Linda Richardson (Research 2010-11 Spain)

Saludos desde España! I can't believe how quickly my year with the Fulbright program has gone by. Since September 2010, I have had the fortunate opportunity to study Flamenco dance in Sevilla, Spain.  My experiences as a Fulbrighter have been nothing short of amazing as I spend each day completely immersed in Flamenco and have access to the world's most prominent Flamenco instructors.  I have learned a great deal about this wonderful art form as well as the rich culture in Andalucía.

 

This spring, I had the opportunity to present my research topic, Flamenco: A Vital art form, at the European Fulbright conference in Berlin.  I also gave a public performance in Sevilla last month. This Summer I will conduct Flamenco dance workshops in California, Arizona and Colorado before going back to Spain to continue my studies.

 

I would advise the future Fulbright applicants to start conceptualizing and writing their proposals and personal statements as early as possible. I was able to write both documents fairly quickly but spent several weeks editing and fine tuning.  To all applicants in the creative arts, it would be to your advantage to submit the highest quality sample of your work. I invested a large amount of money for a professional quality video of my dancing and do not think I would have received the grant had I provided a home video or a lower quality video.

 

Jolie Colby (ETA 2010-2011 Indonesia)

I am writing you from my beautiful air conditioned office at the Islamic boarding school where I work. I just came home from a weekend in Jakarta for a national competition with the US Embassy. I took the winner from my region to compete. She didn't win but it was a great experience for her. She had never visited her country's capital. We stayed in a 5 star hotel and had dinner at the Ambassador's house, which included a cameo from Agnus Monica (Indonesia's Britney Spears). After the competition at "@America" we took the students bowling, and visited the national monument and mosque. It was a wonderful experience. I am always feeling overwhelmed and grateful for this Fulbright experience--this chance to really uncover the most fascinating aspects of cultural exchange. The ETAs are taken very good care of in Indonesia. I think it is because we work so hard at developing new programs in our area. Instead of doing personal research we get to make changes and help development. With two weeks left of my grant, I am happy to say I accomplished my goals of starting green programs in schools, and working with government officials to pass laws and recruit a team to clean the city. I feel like my students and community members are inspired and will now have a better relationship with the earth, English and the USA. I will go home with far more confidence and knowledge to make similar change happen in my home of California. This was one of the best things I have ever done.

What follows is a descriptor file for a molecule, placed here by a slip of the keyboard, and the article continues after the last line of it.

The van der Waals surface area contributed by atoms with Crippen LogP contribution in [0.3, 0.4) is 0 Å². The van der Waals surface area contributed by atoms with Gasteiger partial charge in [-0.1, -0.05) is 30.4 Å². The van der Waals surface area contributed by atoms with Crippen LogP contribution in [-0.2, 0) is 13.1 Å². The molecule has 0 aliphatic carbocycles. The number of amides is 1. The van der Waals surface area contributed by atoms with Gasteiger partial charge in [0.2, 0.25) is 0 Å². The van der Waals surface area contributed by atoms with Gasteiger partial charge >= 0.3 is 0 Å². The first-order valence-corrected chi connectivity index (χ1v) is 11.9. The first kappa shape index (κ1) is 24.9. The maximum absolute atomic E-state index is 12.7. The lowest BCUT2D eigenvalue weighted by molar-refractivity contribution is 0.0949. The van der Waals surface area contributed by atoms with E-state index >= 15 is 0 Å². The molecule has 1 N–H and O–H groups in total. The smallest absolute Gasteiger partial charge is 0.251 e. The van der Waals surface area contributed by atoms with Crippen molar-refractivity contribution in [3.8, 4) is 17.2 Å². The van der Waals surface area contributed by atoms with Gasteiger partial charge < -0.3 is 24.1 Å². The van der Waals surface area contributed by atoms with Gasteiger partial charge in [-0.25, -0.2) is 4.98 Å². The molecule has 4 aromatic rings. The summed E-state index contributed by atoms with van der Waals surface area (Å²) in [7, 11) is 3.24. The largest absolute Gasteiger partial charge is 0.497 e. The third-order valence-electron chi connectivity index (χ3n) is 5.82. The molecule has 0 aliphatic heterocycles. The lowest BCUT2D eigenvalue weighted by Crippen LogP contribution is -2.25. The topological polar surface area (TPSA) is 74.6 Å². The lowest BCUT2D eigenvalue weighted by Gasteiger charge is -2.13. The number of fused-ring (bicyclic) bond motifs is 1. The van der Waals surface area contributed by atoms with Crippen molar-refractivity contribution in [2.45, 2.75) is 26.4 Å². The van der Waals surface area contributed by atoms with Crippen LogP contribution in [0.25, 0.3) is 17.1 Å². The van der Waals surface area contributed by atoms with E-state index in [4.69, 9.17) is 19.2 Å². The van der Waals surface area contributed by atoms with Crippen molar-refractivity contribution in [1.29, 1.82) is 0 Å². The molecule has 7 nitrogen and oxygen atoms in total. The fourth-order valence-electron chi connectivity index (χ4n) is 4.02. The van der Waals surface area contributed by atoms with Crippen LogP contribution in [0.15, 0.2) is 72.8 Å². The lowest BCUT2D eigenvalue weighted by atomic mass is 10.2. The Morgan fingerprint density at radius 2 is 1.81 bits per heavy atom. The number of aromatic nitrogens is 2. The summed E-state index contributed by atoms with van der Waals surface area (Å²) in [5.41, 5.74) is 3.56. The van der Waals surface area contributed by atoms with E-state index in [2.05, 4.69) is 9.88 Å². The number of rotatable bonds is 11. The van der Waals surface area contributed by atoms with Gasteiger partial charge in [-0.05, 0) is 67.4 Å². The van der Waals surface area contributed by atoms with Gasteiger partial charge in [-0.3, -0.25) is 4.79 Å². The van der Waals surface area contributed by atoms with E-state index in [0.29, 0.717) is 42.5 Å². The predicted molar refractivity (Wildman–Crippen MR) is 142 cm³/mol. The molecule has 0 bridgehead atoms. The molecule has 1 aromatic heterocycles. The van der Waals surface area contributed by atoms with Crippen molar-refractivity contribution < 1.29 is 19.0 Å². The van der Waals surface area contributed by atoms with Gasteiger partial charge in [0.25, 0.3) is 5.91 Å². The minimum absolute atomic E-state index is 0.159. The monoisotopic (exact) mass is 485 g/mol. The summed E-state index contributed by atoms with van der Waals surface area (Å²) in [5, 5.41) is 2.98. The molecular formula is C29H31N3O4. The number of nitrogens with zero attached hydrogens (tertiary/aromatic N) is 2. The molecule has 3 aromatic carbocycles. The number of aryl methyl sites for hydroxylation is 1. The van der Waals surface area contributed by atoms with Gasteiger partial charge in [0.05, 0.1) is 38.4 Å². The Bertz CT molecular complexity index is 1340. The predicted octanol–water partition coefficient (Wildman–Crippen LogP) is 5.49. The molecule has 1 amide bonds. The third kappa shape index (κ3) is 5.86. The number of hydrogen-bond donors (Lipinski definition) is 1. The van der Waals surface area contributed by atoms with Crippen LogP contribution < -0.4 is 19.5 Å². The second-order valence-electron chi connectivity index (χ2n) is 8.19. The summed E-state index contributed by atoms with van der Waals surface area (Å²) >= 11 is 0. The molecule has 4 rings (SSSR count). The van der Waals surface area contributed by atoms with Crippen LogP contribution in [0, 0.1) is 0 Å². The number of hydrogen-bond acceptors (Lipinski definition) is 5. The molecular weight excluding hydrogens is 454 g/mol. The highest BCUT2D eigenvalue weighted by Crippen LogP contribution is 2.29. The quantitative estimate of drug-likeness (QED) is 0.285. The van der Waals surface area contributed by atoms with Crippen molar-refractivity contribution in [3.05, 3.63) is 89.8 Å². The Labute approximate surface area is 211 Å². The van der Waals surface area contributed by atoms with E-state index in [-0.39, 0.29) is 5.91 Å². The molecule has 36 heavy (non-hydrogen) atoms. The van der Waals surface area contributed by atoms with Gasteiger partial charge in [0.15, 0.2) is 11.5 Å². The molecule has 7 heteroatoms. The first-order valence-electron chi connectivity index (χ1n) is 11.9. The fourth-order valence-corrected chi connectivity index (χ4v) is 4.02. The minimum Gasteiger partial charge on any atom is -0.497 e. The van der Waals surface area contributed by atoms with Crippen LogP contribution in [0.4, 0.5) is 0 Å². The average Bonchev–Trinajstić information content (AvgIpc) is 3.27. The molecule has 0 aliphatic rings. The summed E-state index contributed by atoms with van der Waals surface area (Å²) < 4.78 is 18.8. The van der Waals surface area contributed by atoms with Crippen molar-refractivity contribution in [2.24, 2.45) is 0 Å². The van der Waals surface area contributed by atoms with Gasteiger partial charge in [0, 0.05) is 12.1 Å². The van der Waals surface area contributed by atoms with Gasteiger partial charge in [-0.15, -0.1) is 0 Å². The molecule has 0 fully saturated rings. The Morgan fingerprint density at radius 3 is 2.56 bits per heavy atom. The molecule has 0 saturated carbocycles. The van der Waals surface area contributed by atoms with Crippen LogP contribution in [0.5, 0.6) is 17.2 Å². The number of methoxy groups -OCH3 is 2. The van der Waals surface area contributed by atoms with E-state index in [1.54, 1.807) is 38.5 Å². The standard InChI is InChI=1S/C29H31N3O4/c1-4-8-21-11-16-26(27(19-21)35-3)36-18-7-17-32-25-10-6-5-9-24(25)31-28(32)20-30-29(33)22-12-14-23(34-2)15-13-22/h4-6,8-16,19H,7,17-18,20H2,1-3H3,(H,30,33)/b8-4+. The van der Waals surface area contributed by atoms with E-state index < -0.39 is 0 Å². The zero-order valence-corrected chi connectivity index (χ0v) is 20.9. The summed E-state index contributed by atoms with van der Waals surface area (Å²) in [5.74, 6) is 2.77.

SDSU Fulbright Adviser 

 

Nancy Marlin Ph.D.

Professor of Psychology

Provost Emerita

San Diego State University

nmarlin@mail.sdsu.edu 

nancy marlin